all 3-4 years BEFORE the standard and yet excellent books that were all used (by me) as college textbooks. So don't assume a book that came out 3-4 years AFTER the standard would be less valuable.
    If they really are excellent, then I hope that they have been updated to remain excellent.

    The problem is this: if you use a book that is good, but which teaches pre-standard C++, then you run the risk of being given examples that will not compile. If you know C++, updating the code yourself might be easy, but since the point is to learn C++, you will likely be lost and have to ask for help for a problem that should not have existed in the first place.

    Quote Originally Posted by abachler
    What exactly does 'Modern C++' mean to you, because quite frankly the language hasn't changed that much in the last 20 years.
    The standardisation of the core language is one reason why pre-standard books may come with incorrect examples that were correct for particular compilers at the time of writing.

    But C++ is more than just the core language. I tend to think of "modern C++" as a style of programming in C++ that involves "multi-paradigm programming" and the appropriate application of C++ idioms, with good use of the standard library and other "modern" libraries.

    Quote Originally Posted by abachler
    W@hat has changed is the API's and template libraries, but those aren't (yet tltic) a formal part of the language.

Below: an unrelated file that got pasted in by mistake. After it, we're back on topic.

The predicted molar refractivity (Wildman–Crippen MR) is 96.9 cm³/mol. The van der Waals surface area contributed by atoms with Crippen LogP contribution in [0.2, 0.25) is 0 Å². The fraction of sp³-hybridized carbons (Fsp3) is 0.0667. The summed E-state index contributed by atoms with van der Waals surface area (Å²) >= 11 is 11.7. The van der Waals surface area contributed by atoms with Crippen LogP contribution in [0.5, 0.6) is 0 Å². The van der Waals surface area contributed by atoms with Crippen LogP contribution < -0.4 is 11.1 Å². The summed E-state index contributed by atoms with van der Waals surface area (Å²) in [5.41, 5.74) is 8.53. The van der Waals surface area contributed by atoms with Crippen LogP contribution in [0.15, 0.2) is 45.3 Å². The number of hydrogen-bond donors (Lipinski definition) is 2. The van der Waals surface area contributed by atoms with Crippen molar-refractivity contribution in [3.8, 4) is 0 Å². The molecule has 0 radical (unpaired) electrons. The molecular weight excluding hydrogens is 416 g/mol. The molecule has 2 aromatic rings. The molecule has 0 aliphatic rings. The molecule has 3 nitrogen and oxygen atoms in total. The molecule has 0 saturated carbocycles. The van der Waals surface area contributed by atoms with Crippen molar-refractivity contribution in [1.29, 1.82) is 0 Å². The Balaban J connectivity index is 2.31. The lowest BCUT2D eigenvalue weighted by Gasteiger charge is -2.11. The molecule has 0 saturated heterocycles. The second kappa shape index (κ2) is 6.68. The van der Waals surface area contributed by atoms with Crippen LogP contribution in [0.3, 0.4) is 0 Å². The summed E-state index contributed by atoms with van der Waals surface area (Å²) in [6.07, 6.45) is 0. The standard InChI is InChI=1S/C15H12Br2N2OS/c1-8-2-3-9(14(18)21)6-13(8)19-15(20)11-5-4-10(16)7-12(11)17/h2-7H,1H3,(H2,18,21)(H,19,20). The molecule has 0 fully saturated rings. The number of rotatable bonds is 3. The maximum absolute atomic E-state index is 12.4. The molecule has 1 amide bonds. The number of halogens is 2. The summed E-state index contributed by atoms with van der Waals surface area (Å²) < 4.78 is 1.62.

The standard library will never be part of the core language, but is formally part of standard C++.
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    Malum in se abachler's Avatar
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    actually one of those is the proposed standard itself, which by and large did not change in the intervening years. But the point is that there were already quality books out before the standard, so the changes in teh standard woudl require very minor updates to the books themselves, and so the assumption that no books that came out for several years afte the standard are worth anythign is wrong. Why is it wrong? Because its incredibly obviously wrong. C++ didn't spring forth on the world one day fully standardized and then all teh writers had to catch up, there were high quality books even before the standard, so the standard itself would have only required some updates to correct any differences, which I highly doubt took years and years to make.
    Last edited by abachler; 02-08-2009 at 07:57 PM.
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    Quote Originally Posted by abachler
    But the point is that there were already quality books out before the standard, so the changes in teh standard woudl require very minor updates to the books themselves, and so the assumption that no books that came out for several years afte the standard are worth anythign is wrong.